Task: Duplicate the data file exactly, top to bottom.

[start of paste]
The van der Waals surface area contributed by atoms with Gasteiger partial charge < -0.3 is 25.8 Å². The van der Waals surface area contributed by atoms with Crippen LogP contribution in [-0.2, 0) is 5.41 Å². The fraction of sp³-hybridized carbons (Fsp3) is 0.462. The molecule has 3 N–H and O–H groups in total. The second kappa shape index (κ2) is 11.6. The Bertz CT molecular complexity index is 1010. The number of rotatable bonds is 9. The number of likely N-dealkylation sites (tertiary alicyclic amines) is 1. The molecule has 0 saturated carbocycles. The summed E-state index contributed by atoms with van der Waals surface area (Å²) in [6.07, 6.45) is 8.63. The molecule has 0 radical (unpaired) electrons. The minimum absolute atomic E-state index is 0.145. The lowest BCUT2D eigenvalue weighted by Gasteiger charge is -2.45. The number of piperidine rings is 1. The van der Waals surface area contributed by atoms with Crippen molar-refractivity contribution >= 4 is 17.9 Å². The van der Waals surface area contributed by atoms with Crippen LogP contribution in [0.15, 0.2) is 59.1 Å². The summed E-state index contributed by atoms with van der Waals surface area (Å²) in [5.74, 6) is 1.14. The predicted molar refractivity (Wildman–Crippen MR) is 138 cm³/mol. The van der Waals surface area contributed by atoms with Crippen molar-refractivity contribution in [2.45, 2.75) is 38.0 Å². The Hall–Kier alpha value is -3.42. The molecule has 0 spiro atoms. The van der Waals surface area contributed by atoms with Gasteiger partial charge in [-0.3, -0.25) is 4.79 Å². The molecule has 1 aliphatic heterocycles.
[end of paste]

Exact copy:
The van der Waals surface area contributed by atoms with Gasteiger partial charge < -0.3 is 25.8 Å². The van der Waals surface area contributed by atoms with Crippen LogP contribution in [-0.2, 0) is 5.41 Å². The fraction of sp³-hybridized carbons (Fsp3) is 0.462. The molecule has 3 N–H and O–H groups in total. The second kappa shape index (κ2) is 11.6. The Bertz CT molecular complexity index is 1010. The number of rotatable bonds is 9. The number of likely N-dealkylation sites (tertiary alicyclic amines) is 1. The molecule has 0 saturated carbocycles. The summed E-state index contributed by atoms with van der Waals surface area (Å²) in [6.07, 6.45) is 8.63. The molecule has 0 radical (unpaired) electrons. The minimum absolute atomic E-state index is 0.145. The lowest BCUT2D eigenvalue weighted by Gasteiger charge is -2.45. The number of piperidine rings is 1. The van der Waals surface area contributed by atoms with Crippen molar-refractivity contribution >= 4 is 17.9 Å². The van der Waals surface area contributed by atoms with Crippen LogP contribution in [0.15, 0.2) is 59.1 Å². The summed E-state index contributed by atoms with van der Waals surface area (Å²) in [5.74, 6) is 1.14. The predicted molar refractivity (Wildman–Crippen MR) is 138 cm³/mol. The van der Waals surface area contributed by atoms with Crippen molar-refractivity contribution in [2.45, 2.75) is 38.0 Å². The Hall–Kier alpha value is -3.42. The molecule has 0 spiro atoms. The van der Waals surface area contributed by atoms with Gasteiger partial charge in [-0.3, -0.25) is 4.79 Å². The molecule has 1 aliphatic heterocycles.